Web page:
The oxygen transmission rate (OTR) measurement of GGM:5gox films was repeated several times, but the films leaked and no result was obtained. In contrast, two replicate OTR measurements of the sorbitol-plasticized GGM:5gox/10sor and GGM:5gox/20sor films and all OTR measurements of the other films were successful. Taking the standard deviations into account, there were no great differences in the oxygen permeability (OP) of films (Table 4). Only GGM:5gox/20sor film was distinguished with regard to the OP, which was lower than that of the other films.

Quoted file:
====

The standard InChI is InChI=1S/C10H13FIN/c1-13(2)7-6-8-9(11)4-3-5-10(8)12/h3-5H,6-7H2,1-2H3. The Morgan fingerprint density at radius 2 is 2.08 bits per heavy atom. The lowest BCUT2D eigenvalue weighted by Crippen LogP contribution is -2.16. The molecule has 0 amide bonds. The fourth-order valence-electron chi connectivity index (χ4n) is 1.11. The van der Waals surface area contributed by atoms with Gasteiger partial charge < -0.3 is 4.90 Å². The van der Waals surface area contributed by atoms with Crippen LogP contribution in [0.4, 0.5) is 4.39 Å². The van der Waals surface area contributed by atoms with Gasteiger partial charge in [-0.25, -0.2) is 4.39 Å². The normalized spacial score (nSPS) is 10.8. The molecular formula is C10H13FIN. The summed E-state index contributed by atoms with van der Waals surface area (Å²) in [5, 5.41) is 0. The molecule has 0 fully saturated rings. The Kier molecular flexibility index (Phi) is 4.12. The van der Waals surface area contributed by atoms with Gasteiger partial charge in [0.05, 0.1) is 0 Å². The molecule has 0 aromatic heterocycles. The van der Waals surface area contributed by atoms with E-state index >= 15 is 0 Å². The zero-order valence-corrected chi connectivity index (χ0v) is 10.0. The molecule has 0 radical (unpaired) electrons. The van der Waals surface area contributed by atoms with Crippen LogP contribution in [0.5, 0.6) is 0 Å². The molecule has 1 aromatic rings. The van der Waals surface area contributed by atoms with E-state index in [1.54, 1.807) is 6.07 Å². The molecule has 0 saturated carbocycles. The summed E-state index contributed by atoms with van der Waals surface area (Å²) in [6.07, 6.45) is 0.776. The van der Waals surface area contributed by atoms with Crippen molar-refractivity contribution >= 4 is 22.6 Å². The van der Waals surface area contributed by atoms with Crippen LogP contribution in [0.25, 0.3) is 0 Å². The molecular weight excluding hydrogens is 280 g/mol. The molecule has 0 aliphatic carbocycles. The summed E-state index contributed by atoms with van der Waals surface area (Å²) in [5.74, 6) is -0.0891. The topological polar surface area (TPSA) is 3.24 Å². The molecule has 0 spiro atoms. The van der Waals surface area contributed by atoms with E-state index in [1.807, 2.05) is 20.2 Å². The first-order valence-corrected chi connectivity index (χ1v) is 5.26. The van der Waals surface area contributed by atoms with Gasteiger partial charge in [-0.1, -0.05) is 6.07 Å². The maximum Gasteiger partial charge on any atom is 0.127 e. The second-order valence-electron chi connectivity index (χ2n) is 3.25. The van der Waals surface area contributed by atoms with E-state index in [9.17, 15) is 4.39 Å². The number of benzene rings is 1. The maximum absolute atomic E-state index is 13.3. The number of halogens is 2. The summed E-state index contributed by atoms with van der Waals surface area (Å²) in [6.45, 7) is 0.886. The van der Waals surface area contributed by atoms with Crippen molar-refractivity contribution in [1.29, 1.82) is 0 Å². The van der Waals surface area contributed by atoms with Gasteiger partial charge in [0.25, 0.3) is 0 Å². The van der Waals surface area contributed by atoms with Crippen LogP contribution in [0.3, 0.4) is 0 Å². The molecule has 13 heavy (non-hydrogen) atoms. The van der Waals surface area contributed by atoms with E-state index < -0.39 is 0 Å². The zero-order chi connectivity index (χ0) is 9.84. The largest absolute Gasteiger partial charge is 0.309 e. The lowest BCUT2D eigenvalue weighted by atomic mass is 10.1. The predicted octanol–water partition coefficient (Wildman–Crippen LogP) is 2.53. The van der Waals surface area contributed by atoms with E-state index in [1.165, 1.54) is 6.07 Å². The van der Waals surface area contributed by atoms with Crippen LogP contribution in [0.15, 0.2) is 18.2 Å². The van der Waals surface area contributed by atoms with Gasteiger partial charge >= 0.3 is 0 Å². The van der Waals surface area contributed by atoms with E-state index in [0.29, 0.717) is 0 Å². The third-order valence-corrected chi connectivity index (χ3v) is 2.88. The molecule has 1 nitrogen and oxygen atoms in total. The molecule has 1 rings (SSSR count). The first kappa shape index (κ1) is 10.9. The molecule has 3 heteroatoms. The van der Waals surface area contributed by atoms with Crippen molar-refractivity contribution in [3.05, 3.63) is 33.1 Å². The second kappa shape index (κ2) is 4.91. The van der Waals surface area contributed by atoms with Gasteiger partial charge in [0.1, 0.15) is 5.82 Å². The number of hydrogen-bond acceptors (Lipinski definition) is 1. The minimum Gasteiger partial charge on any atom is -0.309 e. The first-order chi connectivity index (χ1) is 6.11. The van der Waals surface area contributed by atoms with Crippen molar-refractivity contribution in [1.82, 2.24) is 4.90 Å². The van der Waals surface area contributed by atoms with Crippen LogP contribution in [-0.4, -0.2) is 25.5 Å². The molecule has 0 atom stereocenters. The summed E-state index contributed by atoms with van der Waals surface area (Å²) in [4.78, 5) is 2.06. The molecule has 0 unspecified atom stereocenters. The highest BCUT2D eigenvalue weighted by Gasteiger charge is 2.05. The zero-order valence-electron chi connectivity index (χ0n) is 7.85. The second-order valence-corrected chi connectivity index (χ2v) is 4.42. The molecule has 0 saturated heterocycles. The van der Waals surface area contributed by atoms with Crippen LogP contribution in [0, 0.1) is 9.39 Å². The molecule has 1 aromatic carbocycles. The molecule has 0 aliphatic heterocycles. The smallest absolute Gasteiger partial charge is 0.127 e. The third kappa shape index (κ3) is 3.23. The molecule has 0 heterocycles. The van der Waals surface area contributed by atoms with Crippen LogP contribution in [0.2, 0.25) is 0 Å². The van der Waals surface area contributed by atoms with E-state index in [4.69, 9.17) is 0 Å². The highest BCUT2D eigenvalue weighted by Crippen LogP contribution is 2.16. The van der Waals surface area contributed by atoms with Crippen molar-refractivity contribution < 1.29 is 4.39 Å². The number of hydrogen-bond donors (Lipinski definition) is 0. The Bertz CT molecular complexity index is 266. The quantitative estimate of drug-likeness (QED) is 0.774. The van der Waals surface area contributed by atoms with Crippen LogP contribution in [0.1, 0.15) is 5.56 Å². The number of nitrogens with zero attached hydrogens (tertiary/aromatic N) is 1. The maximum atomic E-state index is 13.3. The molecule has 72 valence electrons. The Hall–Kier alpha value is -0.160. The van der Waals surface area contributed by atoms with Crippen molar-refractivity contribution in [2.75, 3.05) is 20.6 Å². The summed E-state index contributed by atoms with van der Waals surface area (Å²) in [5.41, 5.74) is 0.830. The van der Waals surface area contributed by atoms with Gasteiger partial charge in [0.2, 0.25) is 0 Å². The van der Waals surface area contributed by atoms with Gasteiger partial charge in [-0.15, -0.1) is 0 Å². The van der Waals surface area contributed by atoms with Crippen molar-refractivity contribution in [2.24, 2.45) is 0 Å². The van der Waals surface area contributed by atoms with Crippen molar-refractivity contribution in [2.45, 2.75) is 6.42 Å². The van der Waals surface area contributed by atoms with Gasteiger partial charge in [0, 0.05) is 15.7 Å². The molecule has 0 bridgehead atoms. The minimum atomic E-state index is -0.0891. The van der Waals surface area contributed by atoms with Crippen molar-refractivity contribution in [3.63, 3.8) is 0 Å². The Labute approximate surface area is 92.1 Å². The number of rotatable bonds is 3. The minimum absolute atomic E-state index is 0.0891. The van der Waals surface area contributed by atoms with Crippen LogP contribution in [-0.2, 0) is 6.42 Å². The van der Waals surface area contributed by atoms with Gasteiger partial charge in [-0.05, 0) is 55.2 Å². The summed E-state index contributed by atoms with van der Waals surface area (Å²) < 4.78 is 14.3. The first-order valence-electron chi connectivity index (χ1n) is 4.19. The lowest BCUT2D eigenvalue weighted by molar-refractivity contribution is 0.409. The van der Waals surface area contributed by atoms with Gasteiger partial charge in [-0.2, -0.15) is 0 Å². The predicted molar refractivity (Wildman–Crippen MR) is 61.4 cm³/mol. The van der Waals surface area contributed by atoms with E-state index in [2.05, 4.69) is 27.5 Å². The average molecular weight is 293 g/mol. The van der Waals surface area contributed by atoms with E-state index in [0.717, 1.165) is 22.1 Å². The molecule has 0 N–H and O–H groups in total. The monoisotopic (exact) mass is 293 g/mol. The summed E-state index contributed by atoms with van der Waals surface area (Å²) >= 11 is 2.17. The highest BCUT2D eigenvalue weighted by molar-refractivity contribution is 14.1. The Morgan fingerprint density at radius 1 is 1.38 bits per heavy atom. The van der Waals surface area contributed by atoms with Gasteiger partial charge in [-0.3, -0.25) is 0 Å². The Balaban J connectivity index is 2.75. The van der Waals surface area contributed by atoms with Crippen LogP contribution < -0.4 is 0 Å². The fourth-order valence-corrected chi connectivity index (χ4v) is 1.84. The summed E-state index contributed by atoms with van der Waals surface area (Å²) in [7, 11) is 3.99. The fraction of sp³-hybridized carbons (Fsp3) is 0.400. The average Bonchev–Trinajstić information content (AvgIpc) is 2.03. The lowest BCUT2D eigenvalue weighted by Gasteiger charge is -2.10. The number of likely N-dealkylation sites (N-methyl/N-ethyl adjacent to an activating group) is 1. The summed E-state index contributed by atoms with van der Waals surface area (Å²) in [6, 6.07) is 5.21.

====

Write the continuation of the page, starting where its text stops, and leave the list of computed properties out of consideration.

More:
GGMs are a potential renewable and biodegradable film-forming material, but require a rather large amount of plasticizer to form cohesive films, and the mechanical performance of the highly plasticized GGM films is rather low. As indicated by tensile testing and DMA, addition of 5% glyoxal clearly strengthened and stiffened the GGM films. The macromolecular mobility of the film components decreased with the addition of glyoxal, as shown by increased Tg (Table 2). That is expected to be due to formation of hemiacetal bonds between glyoxal and GGM chains resulting in a network of crosslinked GGM, in addition to hydrogen bonding of GGM molecules. The formation of a crosslinked network is also supported by the fact that GGM and glyoxal, unlike pure GGM, formed cohesive films even without additional plasticizer. However, the HPSEC analysis in aqueous eluent did not show increase of the molar mass of GGM samples with glyoxal. This is most probably due to the reversible nature of formed hemiacetal bonds in aqueous solution. The insolubility of GGM:5gox film in DMSO, in which pure GGM dissolves well, is an indication of successful crosslinking. On the other hand, the partial solubility of GGM:5gox/20sor film in DMSO indicates that, in the sorbitol-plasticized films, the hemiacetal linkages might also be formed between glyoxal and hydroxyl groups of sorbitol instead of hydroxyl groups of GGM.